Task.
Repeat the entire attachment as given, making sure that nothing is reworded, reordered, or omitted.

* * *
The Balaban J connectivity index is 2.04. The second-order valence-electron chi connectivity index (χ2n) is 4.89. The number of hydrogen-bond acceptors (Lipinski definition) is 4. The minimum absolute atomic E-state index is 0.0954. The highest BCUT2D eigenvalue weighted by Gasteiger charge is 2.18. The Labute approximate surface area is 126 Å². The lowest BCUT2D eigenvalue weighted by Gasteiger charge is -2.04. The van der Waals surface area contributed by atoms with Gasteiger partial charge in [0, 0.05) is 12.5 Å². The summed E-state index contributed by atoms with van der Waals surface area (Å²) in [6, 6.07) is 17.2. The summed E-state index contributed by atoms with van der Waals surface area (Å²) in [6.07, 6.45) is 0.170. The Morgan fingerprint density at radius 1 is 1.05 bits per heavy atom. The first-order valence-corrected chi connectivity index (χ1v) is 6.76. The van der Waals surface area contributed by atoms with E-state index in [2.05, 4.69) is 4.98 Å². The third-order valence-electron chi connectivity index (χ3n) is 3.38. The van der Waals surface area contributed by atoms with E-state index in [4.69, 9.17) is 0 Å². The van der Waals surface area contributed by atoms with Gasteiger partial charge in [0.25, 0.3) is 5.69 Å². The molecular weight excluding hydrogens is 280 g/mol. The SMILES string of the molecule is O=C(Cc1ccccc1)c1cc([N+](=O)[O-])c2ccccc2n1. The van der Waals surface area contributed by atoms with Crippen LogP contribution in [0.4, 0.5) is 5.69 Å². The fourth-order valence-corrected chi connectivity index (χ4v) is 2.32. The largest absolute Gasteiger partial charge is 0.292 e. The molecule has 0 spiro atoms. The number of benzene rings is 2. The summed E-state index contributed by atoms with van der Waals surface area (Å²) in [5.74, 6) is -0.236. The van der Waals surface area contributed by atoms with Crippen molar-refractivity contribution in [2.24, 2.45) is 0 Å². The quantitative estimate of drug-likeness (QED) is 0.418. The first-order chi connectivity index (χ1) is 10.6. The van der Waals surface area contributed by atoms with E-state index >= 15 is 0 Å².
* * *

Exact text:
The Balaban J connectivity index is 2.04. The second-order valence-electron chi connectivity index (χ2n) is 4.89. The number of hydrogen-bond acceptors (Lipinski definition) is 4. The minimum absolute atomic E-state index is 0.0954. The highest BCUT2D eigenvalue weighted by Gasteiger charge is 2.18. The Labute approximate surface area is 126 Å². The lowest BCUT2D eigenvalue weighted by Gasteiger charge is -2.04. The van der Waals surface area contributed by atoms with Gasteiger partial charge in [0, 0.05) is 12.5 Å². The summed E-state index contributed by atoms with van der Waals surface area (Å²) in [6, 6.07) is 17.2. The summed E-state index contributed by atoms with van der Waals surface area (Å²) in [6.07, 6.45) is 0.170. The Morgan fingerprint density at radius 1 is 1.05 bits per heavy atom. The first-order valence-corrected chi connectivity index (χ1v) is 6.76. The van der Waals surface area contributed by atoms with E-state index in [2.05, 4.69) is 4.98 Å². The third-order valence-electron chi connectivity index (χ3n) is 3.38. The van der Waals surface area contributed by atoms with E-state index in [4.69, 9.17) is 0 Å². The van der Waals surface area contributed by atoms with Gasteiger partial charge in [0.25, 0.3) is 5.69 Å². The molecular weight excluding hydrogens is 280 g/mol. The SMILES string of the molecule is O=C(Cc1ccccc1)c1cc([N+](=O)[O-])c2ccccc2n1. The van der Waals surface area contributed by atoms with Crippen LogP contribution in [0.4, 0.5) is 5.69 Å². The fourth-order valence-corrected chi connectivity index (χ4v) is 2.32. The largest absolute Gasteiger partial charge is 0.292 e. The molecule has 0 spiro atoms. The number of benzene rings is 2. The summed E-state index contributed by atoms with van der Waals surface area (Å²) in [5.74, 6) is -0.236. The van der Waals surface area contributed by atoms with Crippen molar-refractivity contribution in [2.24, 2.45) is 0 Å². The quantitative estimate of drug-likeness (QED) is 0.418. The first-order chi connectivity index (χ1) is 10.6. The van der Waals surface area contributed by atoms with E-state index >= 15 is 0 Å².